View on the Catskill – Early Autumn (1836-1837)

I’m still catching my breath after writing Thursday’s big post on the life of Caroline Clark’s mentor, John G. McKindley. We’ll return to Caroline (Clark) Woodward, and see how her time with McKindley influenced her adult life and work, in just a bit.

In the meantime, here’s a lovely fall scene that would have looked very familiar to Mary (Turck) Clark’s mother Rachael (Gay) Turck, and to Rachael’s Gay and Van Loon / Van Loan parents and ancestors:

Cole, Thomas, View on the Catskill—Early Autumn, 1836-1837. The Metropolitan Museum of Art, New York, gift in memory of Jonathan Sturges by his children, 1895. Public domain. Click to open larger image in new window.

Thomas Cole and the Catskill

Thomas Cole was born in England in 1801, and emigrated to the United States in 1818. In 1825 he moved to the town of Catskill, New York, where he lived and painted until his death in 1848. After early work as an engraver, Cole turned to painting and became famous for his evocative landscapes. He was a prominent member of the Hudson River School, and is considered one of the great American artists of the nineteenth century.

Cole was enraptured by the mountains, crags, and verdant valleys that rim the Hudson River in upstate New York and spent much of his time at his house near the town of Catskill, on the banks of Catskill Creek. By 1837, however, the landscape no longer resembled this canvas. The Canajoharie and Catskill Railroad was being constructed through its heart, dooming hundreds of trees. Cole, who was also a poet and an essayist, wrote in despair of the ruthless sacrifice. In the painting, the misty distant mountains, the calm light on the water, and the pastoral figures in the foreground constitute a scene that he mourned as lost forever.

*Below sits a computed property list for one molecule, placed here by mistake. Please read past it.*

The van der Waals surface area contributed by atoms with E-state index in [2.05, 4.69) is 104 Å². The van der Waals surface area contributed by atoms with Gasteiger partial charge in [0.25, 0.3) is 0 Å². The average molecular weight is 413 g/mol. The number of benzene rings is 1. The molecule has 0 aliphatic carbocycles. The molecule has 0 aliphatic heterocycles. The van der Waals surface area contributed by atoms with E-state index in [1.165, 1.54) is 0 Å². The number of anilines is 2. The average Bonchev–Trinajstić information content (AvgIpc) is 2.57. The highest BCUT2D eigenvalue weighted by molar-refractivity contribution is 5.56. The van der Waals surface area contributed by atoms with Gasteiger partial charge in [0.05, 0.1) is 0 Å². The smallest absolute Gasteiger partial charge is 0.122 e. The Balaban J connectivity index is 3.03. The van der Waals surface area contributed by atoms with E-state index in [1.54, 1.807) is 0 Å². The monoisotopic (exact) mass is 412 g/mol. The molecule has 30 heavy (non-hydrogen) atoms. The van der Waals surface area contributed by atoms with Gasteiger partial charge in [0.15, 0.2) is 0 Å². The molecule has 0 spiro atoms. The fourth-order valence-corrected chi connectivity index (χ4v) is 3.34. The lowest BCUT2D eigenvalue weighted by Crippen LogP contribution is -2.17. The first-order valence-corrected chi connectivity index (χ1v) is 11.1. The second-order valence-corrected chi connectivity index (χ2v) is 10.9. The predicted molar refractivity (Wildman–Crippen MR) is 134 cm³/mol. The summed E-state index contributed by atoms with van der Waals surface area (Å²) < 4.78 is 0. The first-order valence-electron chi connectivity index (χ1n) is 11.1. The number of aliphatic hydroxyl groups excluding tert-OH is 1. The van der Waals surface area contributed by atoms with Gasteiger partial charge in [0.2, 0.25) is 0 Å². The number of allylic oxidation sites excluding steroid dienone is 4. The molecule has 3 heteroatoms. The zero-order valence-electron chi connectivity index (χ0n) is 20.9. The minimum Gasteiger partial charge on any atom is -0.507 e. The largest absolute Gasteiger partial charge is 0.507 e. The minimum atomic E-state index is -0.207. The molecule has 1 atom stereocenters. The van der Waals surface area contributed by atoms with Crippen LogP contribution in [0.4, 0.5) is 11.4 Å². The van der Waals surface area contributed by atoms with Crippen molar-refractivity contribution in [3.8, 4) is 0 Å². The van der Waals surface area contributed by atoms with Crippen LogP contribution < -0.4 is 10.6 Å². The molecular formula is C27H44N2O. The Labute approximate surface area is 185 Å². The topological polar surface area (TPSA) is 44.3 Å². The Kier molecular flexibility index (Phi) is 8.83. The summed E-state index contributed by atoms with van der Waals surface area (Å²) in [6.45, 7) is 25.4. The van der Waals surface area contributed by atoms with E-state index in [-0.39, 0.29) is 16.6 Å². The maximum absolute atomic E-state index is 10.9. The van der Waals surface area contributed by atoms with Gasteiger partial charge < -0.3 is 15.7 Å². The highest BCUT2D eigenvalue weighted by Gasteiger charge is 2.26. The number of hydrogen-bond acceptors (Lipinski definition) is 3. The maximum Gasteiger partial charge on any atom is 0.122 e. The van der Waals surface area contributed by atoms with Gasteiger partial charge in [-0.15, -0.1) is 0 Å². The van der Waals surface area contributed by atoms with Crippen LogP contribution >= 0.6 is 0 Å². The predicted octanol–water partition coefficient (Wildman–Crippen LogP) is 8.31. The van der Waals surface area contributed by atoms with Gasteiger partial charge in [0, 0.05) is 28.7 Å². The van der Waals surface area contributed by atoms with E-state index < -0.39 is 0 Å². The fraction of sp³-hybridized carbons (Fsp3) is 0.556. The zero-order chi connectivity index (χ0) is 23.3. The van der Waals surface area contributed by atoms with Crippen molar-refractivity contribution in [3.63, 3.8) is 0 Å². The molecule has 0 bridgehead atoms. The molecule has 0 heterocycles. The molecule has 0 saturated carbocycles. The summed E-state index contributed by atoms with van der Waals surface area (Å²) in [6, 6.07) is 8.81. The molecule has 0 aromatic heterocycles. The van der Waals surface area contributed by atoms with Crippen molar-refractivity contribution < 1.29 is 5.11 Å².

The Catskill and Greene county, New York

Kill” is an old Dutch word for a body of water, most typically a creek or small river. The redundantly-named Catskill Creek is a tributary of the Hudson River, It originates in New York’s Catskill Mountains and flows down through parts of Schoharie and Albany counties before passing through Greene county and into the Hudson at Catskill village.

Greene county was the birthplace of Mary (Turck) Clark and her three closest siblings, Joseph R. Turck, Adamy (Turck) Whitehead, and Elizabeth (Turck) Maxon. It’s possible that Mary—born in 1821—might have remembered a Greene county view such as this from her childhood. Mary and her family moved to Wayne county, New York circa 1828, so siblings Joseph and Adamy—and certainly newborn Elizabeth—were probably too young to remember such a scene.

For more on Greene county and its role in Mary Clark’s Turck family—and her mother’s Gay, Groom and Van Loan/Van Loon families—see our earlier posts, including:

Coming up

I’ll be back next week with lots more on Caroline (Clark) Woodward’s life, work, and family. Then on to some Henry Clark and related Civil War matters, plus a few more “How’d they get here?” posts, interspersed with the usual hodgepodge of art, occupational portraits, and the occasional random bit of nonsense.

Enjoy your Fall weekend, wherever you are. See you soon.